This piece is one of six illustrations comprising Jessie Willcox Smith's pictorial story "The Child in a Garden," which was published in Scribner's Magazine in 1903. Other subjects in the series include The Green Door, Five O'Clock Tea, The Garden Wall, Among the Poppies and The Spruce Tree.
According to Edward Nudelman, bibliographer of Jessie Willcox Smith, the illustrations for "The Child in A Garden," including the image presented here, were also reproduced as prints in 1904 by Fox, Duffield as well as pictorial postcards the following decade, issued by Reinthal and Newman (Jessie Willcox Smith: A Bibliography, pp. 169, 173), but never appeared in any of her book illustrations.
"The Child in a Garden," Scribner's Magazine, December 1903, p. 690, illustrated.
E.D. Nudelman, Jessie Willcox Smith: A Bibliography, Gretna, Louisiana, 1989, p. 153.
Reinthal & Newman, Pubs. N.Y. Postcard Illustration
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See all original artwork by Jessie Willcox Smith
ABOUT THE ARTIST
Jessie Wilcox Smith never married, but throughout her long career, specialized in drawing and painting mothers, babies and children. Her training was acquired at the School of Design for Women, the Pennsylvania Academy of the Fine Arts with Thomas Eakins, and at the Drexel Institute under Howard Pyle.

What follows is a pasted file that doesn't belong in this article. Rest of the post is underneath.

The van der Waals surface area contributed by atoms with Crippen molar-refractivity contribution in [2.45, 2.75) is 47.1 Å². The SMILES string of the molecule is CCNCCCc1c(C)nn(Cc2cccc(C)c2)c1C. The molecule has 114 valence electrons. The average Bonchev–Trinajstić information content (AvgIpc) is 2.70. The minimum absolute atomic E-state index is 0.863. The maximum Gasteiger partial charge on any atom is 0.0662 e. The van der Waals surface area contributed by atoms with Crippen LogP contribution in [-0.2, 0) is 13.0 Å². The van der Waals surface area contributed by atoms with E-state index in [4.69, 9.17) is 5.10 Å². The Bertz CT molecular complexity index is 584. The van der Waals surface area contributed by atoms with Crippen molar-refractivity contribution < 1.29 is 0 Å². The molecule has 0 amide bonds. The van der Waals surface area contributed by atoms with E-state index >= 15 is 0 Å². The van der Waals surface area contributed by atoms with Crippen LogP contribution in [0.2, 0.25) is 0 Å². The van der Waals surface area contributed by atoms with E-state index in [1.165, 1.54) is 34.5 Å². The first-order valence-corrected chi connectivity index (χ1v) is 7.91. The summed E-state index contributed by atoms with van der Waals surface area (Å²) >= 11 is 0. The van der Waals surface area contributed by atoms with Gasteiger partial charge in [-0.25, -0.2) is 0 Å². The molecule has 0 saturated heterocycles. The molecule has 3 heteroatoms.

She had begun as a kindergarten teacher but turned to an art career with the stimulus and assistance of Howard Pyle. Some of her best-known illustrations were for books: Little Women, Heidi, A book of Old Stories and Robert Louis Stevenson's A Child's Garden of Verses. She also painted a great many illustrations for magazines such as Collier's and McClure's, and did nearly 200 covers for Good Housekeeping. For several years, she shared house and studio with two other Pyle students, Elizabeth Shippen Green and Violet Oakley. Working in close proximity they also strongly influenced eachother's work as well as that of several other Pyle - school women. This relationship is told in The Red Rose Girls by Alice Carter. Smith painted and exhibited widely, revieving many awards, a Silver Metal at the 1915 Panama-Pacific Exposition in San Francisco. She was also commissioned to paint many portraits of children.
Two other biographies, Jessie Wilcox Smith by S. Michael Schnessel, and Jessie Wilcox Smith American Illustrator by Edward D. Nudelman (who also contributed A bibliography) have been published.